Ravel is perhaps best known to conservatives as the FEC commissioner who wanted to regulate Internet politics under the guise of campaign finance reform. This was a repetitive theme for Ravel, and she rejected an effort by Republican Commissioner Lee Goodman to clarify that the Federal Election Campaign Act, intended to regulate private money in campaigns, did not apply to limit the publication of political books, satellite radio, and internet communications.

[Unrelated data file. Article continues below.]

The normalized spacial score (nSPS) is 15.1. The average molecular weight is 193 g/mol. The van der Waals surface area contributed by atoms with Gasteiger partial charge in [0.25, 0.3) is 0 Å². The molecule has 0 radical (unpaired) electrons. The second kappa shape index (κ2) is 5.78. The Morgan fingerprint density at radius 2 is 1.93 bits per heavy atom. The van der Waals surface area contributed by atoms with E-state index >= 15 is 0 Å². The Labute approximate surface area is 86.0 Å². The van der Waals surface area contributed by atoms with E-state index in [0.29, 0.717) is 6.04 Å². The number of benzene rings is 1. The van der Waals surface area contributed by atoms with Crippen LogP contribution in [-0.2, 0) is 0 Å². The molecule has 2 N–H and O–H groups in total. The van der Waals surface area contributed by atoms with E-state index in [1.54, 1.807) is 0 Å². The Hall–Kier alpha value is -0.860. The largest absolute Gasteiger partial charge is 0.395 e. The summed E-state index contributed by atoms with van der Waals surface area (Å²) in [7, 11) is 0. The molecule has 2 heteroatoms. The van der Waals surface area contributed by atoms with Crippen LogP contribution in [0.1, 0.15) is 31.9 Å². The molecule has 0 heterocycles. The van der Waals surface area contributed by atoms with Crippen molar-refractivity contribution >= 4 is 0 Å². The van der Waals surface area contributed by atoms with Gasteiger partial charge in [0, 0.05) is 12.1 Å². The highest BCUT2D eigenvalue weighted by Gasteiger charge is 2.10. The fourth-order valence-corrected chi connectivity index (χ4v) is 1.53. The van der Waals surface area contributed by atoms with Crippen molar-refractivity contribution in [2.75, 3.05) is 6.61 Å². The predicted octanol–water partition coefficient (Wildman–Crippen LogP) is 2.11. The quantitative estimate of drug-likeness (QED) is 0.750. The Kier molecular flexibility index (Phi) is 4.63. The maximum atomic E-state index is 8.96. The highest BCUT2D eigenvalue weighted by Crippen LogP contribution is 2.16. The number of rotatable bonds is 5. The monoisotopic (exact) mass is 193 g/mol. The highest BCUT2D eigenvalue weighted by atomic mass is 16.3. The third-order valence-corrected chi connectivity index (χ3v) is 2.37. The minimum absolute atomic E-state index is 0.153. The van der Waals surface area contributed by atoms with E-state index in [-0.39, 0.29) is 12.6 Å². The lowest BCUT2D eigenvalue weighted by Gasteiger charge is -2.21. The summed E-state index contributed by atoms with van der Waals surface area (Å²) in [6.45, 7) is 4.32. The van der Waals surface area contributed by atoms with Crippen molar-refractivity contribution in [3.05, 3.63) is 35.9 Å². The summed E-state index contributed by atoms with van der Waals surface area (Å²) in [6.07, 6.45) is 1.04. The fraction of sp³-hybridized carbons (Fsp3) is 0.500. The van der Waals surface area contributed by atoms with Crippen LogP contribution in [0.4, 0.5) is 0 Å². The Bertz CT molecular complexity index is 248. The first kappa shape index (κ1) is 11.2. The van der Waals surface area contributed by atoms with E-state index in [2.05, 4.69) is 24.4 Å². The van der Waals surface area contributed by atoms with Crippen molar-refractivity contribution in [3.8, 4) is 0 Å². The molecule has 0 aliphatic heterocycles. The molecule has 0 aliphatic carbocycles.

Commissioner Ravel came to Washington with a sincere desire to make the FEC a more effective, more efficient agency. Her plans, however, broke down in a combination of ideological overreach and a disdain for the hard work of democracy and governance.
Ravel ignored advice to focus her efforts on modest but meaningful goals that would have bipartisan support at the FEC, such as updating outdated regulations and improving reporting guidelines and mechanisms. Instead, she sought to implement a sweeping progressive campaign finance agenda that had not passed Congress: imposing controls on new media and pushing for unprecedented invasions of Americans' political lives under the guise of "disclosure.Read more at WashingtonExaminer